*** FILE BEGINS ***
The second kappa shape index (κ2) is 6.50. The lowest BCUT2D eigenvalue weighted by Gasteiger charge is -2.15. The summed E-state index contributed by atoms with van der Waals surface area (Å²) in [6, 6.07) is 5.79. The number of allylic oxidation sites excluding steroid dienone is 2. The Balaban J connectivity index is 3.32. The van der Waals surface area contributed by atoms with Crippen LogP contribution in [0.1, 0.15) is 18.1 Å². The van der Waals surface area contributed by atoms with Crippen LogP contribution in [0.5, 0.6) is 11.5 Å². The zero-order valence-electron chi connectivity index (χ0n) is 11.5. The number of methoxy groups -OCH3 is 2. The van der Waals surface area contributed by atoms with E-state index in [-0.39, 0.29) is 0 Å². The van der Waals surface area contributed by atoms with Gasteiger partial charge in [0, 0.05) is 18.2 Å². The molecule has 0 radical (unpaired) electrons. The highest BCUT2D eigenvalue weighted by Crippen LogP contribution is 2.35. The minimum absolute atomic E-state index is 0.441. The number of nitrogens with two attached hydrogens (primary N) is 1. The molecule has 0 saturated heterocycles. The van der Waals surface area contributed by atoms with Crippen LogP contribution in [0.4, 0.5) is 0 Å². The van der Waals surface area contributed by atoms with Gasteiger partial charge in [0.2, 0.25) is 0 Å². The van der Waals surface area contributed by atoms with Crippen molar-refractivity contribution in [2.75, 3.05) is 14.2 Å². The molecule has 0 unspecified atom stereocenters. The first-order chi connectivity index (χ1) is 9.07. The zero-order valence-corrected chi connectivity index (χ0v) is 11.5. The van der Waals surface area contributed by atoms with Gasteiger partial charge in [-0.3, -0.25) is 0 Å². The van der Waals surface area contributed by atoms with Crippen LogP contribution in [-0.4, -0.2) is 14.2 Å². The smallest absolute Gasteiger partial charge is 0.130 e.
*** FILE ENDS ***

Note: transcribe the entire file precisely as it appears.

The second kappa shape index (κ2) is 6.50. The lowest BCUT2D eigenvalue weighted by Gasteiger charge is -2.15. The summed E-state index contributed by atoms with van der Waals surface area (Å²) in [6, 6.07) is 5.79. The number of allylic oxidation sites excluding steroid dienone is 2. The Balaban J connectivity index is 3.32. The van der Waals surface area contributed by atoms with Crippen LogP contribution in [0.1, 0.15) is 18.1 Å². The van der Waals surface area contributed by atoms with Crippen LogP contribution in [0.5, 0.6) is 11.5 Å². The zero-order valence-electron chi connectivity index (χ0n) is 11.5. The number of methoxy groups -OCH3 is 2. The van der Waals surface area contributed by atoms with E-state index in [-0.39, 0.29) is 0 Å². The van der Waals surface area contributed by atoms with Gasteiger partial charge in [0, 0.05) is 18.2 Å². The molecule has 0 radical (unpaired) electrons. The highest BCUT2D eigenvalue weighted by Crippen LogP contribution is 2.35. The minimum absolute atomic E-state index is 0.441. The number of nitrogens with two attached hydrogens (primary N) is 1. The molecule has 0 saturated heterocycles. The van der Waals surface area contributed by atoms with Crippen LogP contribution in [0.4, 0.5) is 0 Å². The van der Waals surface area contributed by atoms with Gasteiger partial charge in [0.2, 0.25) is 0 Å². The van der Waals surface area contributed by atoms with Crippen molar-refractivity contribution in [2.75, 3.05) is 14.2 Å². The molecule has 0 unspecified atom stereocenters. The first-order chi connectivity index (χ1) is 9.07. The zero-order valence-corrected chi connectivity index (χ0v) is 11.5. The van der Waals surface area contributed by atoms with Gasteiger partial charge in [-0.3, -0.25) is 0 Å². The van der Waals surface area contributed by atoms with Crippen LogP contribution in [-0.4, -0.2) is 14.2 Å². The smallest absolute Gasteiger partial charge is 0.130 e.